I am not sure the speech was “a game-changer.” I am not sure it “moved the needle.” I’m not sure it will be remembered beyond tomorrow, or that it was watched by sufficient numbers of people tonight to make a difference. But it did lay down a subtle challenge for the President: Explain why your contract should be extended. Explain it in a way we can understand. And it laid down a stylistic challenge as well: in these difficult times, is it really necessary for you to accept your nomination in a football field in front of 74,000 people (as Obama will next week)? Do we really need those bread and circuses?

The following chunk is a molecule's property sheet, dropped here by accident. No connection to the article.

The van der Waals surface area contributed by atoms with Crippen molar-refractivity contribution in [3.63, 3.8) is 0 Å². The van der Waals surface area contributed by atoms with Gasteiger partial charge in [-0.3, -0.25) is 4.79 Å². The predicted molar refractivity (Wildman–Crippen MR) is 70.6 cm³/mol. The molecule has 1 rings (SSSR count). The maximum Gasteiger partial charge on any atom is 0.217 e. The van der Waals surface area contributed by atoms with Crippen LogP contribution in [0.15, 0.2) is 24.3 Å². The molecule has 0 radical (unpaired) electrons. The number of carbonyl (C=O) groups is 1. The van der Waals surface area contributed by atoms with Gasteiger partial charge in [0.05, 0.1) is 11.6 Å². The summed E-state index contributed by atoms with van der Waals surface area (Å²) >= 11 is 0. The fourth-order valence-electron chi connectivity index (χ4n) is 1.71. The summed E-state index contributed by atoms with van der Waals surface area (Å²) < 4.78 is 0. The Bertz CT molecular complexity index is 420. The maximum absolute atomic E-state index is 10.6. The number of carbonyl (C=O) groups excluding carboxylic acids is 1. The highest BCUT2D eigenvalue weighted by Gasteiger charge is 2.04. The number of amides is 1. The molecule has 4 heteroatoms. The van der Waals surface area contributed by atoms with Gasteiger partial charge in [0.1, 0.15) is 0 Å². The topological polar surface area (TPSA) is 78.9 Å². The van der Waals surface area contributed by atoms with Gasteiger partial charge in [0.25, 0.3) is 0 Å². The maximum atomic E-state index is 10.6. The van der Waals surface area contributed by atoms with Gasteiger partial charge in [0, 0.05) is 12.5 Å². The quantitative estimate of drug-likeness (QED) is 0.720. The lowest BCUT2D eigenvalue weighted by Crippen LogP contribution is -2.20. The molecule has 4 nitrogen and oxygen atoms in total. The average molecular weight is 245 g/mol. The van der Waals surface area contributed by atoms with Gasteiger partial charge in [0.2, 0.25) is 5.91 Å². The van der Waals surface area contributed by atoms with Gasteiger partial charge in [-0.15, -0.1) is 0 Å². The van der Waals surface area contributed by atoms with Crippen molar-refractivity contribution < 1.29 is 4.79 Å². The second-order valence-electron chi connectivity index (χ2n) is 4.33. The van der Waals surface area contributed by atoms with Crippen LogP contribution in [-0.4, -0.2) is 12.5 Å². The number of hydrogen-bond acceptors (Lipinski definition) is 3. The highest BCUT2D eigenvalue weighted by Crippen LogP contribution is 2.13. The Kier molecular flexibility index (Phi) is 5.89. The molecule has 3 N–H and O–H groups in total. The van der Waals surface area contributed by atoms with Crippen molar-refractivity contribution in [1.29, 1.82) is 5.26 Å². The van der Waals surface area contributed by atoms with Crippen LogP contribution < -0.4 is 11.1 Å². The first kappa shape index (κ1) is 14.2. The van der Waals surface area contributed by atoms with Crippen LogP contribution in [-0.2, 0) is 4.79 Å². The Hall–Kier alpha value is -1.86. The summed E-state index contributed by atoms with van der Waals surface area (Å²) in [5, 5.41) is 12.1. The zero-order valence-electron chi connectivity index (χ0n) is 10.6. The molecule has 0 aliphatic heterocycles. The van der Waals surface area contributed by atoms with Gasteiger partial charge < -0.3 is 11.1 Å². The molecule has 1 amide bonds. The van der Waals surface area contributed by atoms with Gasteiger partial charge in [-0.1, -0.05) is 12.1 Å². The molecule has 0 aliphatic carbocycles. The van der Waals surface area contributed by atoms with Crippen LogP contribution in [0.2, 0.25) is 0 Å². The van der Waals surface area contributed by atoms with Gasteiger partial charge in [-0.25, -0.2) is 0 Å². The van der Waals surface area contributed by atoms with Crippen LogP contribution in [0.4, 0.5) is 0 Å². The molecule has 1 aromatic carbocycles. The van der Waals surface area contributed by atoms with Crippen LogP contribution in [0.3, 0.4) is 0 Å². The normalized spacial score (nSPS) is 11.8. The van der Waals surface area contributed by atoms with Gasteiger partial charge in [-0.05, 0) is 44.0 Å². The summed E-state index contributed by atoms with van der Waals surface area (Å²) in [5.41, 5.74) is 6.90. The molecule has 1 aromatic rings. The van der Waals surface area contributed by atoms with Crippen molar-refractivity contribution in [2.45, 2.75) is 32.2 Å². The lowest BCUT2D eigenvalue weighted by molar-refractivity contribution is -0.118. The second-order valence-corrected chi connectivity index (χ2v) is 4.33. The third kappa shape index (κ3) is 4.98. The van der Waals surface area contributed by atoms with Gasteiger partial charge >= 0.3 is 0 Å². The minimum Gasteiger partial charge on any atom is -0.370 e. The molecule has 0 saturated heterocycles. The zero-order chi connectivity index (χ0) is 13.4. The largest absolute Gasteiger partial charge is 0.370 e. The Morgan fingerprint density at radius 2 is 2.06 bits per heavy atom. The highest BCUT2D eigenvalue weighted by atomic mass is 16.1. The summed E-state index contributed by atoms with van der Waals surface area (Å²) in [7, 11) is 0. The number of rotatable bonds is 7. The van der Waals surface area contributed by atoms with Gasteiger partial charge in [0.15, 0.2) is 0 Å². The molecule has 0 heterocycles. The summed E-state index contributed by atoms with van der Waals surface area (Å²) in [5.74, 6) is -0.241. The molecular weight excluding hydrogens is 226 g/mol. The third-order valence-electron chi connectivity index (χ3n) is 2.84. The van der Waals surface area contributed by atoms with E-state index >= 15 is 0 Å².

Romney’s speech added zilch to the substance of the campaign, but it may change the tone. If this is the candidate Romney really wants to be, it will be more difficult for his sleazy array of casino and fossil-fuel plutocrats to flood the air with negative ads-the contrast with the candidate he purports to be will be too stark-but it will also be harder for the President to continue his demolition job on his opponent. We will see how long the quiet glow lasts. But I don’t think I’ve ever seen such an unexceptional speech set such a powerful mood. It was certainly Romney’s best night as a candidate.